You are a mentor

February 19th, 2012
Written by Cindi
@deziner

It is true. I know it may be hard to believe. “Mentorship” is one of those words that can be big and scary. One that can often bring up the self-questioning thoughts that often echo in our psyches:

“I really haven’t accomplished enough to be able to mentor someone else.”

“The skills/position/experience/(fill in the blank) really isn’t mentoring worthy.”

“I wouldn’t know where to begin with a mentoring process.”

It’s not true. Everyone has something that is completely unique, that they are experts in that no one else can claim. That is the story of their own experience. When you share your story a relationship is formed, and you put on the table examples, learnings and inspiration that only you can. It doesn’t matter if what you share is directly relatable in terms of topic or question to those listening. When you share your story connections will be made and new, usable perspectives will be uncovered that can help inform and guide the questions or struggles the audience may be experiencing.

I have experienced this personally. I had the opportunity recently to speak to the Women’s Entrepreneurial Leadership class at George Washington University. I, like most, spun for a while on what I could share or teach that would seem worthy for the class to spend their time on. In the end, I decided to simply tell my story. My background, my journey, my decisions and what I learned from them. Where I succeeded, and where I fell. The dialog, appreciation and feedback I received from the class was amazing and humbling. I had helped, and it was so easy.

We need more people to step up and mentor. It’s the most effective and meaningful way to learn. There is a secret though–It must be your story, and not a report on chronological events. Timelines and resumes do not equate to experiences, and the nuances of experience are where connections and learning occur. So share your stories. And ask for others to to share theirs. Learning is a two-way flow. You will be amazed by how easy it is, and how impactful it can be.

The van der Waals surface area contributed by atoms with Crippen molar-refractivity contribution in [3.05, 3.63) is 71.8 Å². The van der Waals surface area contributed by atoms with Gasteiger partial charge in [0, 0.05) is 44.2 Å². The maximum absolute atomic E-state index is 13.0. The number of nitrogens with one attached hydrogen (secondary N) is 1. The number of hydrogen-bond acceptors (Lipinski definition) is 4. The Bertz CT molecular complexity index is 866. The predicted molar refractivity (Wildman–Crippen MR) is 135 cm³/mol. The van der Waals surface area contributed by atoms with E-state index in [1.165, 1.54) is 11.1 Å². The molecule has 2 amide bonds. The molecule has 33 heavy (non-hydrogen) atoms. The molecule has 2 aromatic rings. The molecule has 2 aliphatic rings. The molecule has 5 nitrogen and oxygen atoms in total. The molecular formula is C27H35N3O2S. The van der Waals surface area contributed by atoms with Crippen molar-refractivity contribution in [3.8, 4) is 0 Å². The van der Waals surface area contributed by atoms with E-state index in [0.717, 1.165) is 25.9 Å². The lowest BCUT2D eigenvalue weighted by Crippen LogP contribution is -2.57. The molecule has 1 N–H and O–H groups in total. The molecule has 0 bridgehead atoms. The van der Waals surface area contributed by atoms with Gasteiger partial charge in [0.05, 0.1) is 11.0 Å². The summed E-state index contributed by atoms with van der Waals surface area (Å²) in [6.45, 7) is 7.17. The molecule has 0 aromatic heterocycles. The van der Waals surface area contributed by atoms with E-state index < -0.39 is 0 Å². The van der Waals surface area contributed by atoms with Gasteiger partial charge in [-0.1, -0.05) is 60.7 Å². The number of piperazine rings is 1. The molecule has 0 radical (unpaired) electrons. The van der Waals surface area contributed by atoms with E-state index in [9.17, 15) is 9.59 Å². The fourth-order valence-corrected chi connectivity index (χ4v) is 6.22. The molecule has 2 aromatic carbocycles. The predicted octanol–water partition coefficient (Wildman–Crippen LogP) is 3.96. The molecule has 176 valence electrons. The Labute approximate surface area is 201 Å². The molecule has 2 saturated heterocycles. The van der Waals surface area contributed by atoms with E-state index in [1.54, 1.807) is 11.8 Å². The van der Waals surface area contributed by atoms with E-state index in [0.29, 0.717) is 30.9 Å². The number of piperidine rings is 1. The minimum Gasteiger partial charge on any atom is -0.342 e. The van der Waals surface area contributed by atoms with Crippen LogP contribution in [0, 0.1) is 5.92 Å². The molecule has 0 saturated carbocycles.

Add “mentor” to your list of accomplishments. It’s a worthy goal.

 

3 Comments

Comments

  1. Cindi – this post hit close to home! You’re right to mention that the word “mentor” has a lot of connotations that can be intimidating – position, stature, age, etc. Reframing it as storytelling opens it up a lot, the stories can be instructive from positive and negative standpoints (i.e. “don’t do what I did”.) It also leaves the interpretation up to the listener as opposed to the mentor simply dispensing advice.

    Side note 1: Regardless of what one thinks of the word “method”, I believe we all can agree that the word “mentee” is simply awful.

    Side note 2: I mistook the words “my story” in the graphic above as “mystery”. Intentional?

  2. Cindi, thanks for encouraging others. Isn’t that what mentorship is all about? I remember those who made a difference in my life and they all had a contagious ability to motivate others to that next level. Knowing that someone really believes and is on your bench has an elevating influence that nothing else can match. Thanks for reaching out to the students of Bradley Tech.

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